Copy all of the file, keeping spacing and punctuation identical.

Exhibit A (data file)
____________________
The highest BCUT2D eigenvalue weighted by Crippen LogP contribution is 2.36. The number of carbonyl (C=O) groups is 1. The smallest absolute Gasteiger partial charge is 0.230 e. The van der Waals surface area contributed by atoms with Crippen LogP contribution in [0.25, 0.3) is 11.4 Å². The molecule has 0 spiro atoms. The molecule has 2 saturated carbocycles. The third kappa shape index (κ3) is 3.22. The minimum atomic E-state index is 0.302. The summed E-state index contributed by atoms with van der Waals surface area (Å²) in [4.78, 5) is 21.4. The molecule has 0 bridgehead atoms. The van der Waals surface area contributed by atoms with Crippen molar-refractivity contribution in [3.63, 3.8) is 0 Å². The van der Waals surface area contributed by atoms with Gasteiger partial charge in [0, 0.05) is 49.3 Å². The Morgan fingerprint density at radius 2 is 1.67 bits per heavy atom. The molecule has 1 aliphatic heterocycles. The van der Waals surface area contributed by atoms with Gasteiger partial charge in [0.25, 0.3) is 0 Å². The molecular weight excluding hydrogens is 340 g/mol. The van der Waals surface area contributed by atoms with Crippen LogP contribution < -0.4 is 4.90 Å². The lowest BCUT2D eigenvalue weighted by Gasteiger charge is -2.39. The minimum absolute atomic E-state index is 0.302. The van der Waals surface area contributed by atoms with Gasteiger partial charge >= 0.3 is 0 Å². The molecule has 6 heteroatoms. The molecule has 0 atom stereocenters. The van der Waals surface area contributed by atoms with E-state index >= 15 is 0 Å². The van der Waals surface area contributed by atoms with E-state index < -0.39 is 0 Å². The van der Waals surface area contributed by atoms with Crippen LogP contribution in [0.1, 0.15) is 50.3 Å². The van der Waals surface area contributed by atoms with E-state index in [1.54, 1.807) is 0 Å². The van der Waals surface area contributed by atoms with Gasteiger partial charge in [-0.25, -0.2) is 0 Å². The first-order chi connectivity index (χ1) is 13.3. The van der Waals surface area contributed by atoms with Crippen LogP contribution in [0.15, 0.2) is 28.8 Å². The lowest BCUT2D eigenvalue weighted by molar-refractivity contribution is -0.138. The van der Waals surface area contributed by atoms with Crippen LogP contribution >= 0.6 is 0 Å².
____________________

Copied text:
The highest BCUT2D eigenvalue weighted by Crippen LogP contribution is 2.36. The number of carbonyl (C=O) groups is 1. The smallest absolute Gasteiger partial charge is 0.230 e. The van der Waals surface area contributed by atoms with Crippen LogP contribution in [0.25, 0.3) is 11.4 Å². The molecule has 0 spiro atoms. The molecule has 2 saturated carbocycles. The third kappa shape index (κ3) is 3.22. The minimum atomic E-state index is 0.302. The summed E-state index contributed by atoms with van der Waals surface area (Å²) in [4.78, 5) is 21.4. The molecule has 0 bridgehead atoms. The van der Waals surface area contributed by atoms with Crippen molar-refractivity contribution in [3.63, 3.8) is 0 Å². The van der Waals surface area contributed by atoms with Gasteiger partial charge in [0, 0.05) is 49.3 Å². The Morgan fingerprint density at radius 2 is 1.67 bits per heavy atom. The molecule has 1 aliphatic heterocycles. The van der Waals surface area contributed by atoms with Gasteiger partial charge in [0.25, 0.3) is 0 Å². The molecular weight excluding hydrogens is 340 g/mol. The van der Waals surface area contributed by atoms with Crippen LogP contribution < -0.4 is 4.90 Å². The lowest BCUT2D eigenvalue weighted by Gasteiger charge is -2.39. The minimum absolute atomic E-state index is 0.302. The van der Waals surface area contributed by atoms with Gasteiger partial charge >= 0.3 is 0 Å². The molecule has 6 heteroatoms. The molecule has 0 atom stereocenters. The van der Waals surface area contributed by atoms with E-state index >= 15 is 0 Å². The van der Waals surface area contributed by atoms with E-state index < -0.39 is 0 Å². The van der Waals surface area contributed by atoms with Crippen LogP contribution in [0.1, 0.15) is 50.3 Å². The van der Waals surface area contributed by atoms with E-state index in [1.54, 1.807) is 0 Å². The van der Waals surface area contributed by atoms with Gasteiger partial charge in [-0.25, -0.2) is 0 Å². The first-order chi connectivity index (χ1) is 13.3. The van der Waals surface area contributed by atoms with Crippen LogP contribution in [0.15, 0.2) is 28.8 Å². The lowest BCUT2D eigenvalue weighted by molar-refractivity contribution is -0.138. The van der Waals surface area contributed by atoms with Crippen LogP contribution >= 0.6 is 0 Å².